Don't know if that is true or not. A lot of things were handed down very accurately through oral tradition. Until just 160 years ago, reading and writing were actually a profession. One guy is a baker, another guy is a carpenter or a stone mason and someone else reads and writes.
In ancient times, writing was expensive, especially writing on parchment. It's not like it is today. If we make an error, we wad up the paper and start over. But if that single sheet of paper cost you $50, you are going to be extra careful and you are going to plan out just exactly what you need to say because you have limited space. Parchment was expensive to make and so you had to get it right the first time. Hence, you hired someone to write it for you as you dictate the words.
Writing was prohibitive expensive and precluded each person having their own personal copy of the Scriptures, which we take for granted today. So oral tradition made sense. That is how they taught the Scriptures to their children.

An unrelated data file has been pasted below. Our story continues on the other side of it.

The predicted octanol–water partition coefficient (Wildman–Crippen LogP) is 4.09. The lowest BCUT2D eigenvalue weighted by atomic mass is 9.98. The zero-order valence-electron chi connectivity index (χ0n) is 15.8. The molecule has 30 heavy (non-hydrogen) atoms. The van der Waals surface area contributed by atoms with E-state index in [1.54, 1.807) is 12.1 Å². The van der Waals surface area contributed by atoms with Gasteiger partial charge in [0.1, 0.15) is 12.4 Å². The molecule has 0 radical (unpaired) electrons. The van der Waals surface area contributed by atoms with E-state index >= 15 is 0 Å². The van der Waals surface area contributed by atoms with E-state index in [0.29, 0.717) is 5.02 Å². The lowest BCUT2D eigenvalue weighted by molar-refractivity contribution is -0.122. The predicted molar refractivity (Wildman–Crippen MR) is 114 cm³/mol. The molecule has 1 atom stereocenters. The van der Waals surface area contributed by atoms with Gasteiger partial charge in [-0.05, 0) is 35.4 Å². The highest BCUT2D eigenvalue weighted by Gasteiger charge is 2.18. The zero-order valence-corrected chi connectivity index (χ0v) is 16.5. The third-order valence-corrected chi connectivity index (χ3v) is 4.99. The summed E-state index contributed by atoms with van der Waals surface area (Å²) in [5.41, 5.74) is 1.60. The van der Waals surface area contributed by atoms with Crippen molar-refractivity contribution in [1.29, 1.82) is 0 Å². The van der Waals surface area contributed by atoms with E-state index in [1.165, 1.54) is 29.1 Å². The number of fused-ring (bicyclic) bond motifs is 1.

When you consider how long Paul's letter to the Romans is, it had to be a very expensive scroll. Since Paul's and the other apostles letters had to travel to and fro across the expanse of the Roman Empire, they had to be written on something durable like parchment, not papyrus.
Paul would have been one of those who were blessed with literacy, but he still likely employed others to write for him due to his possible issues with eye sickness.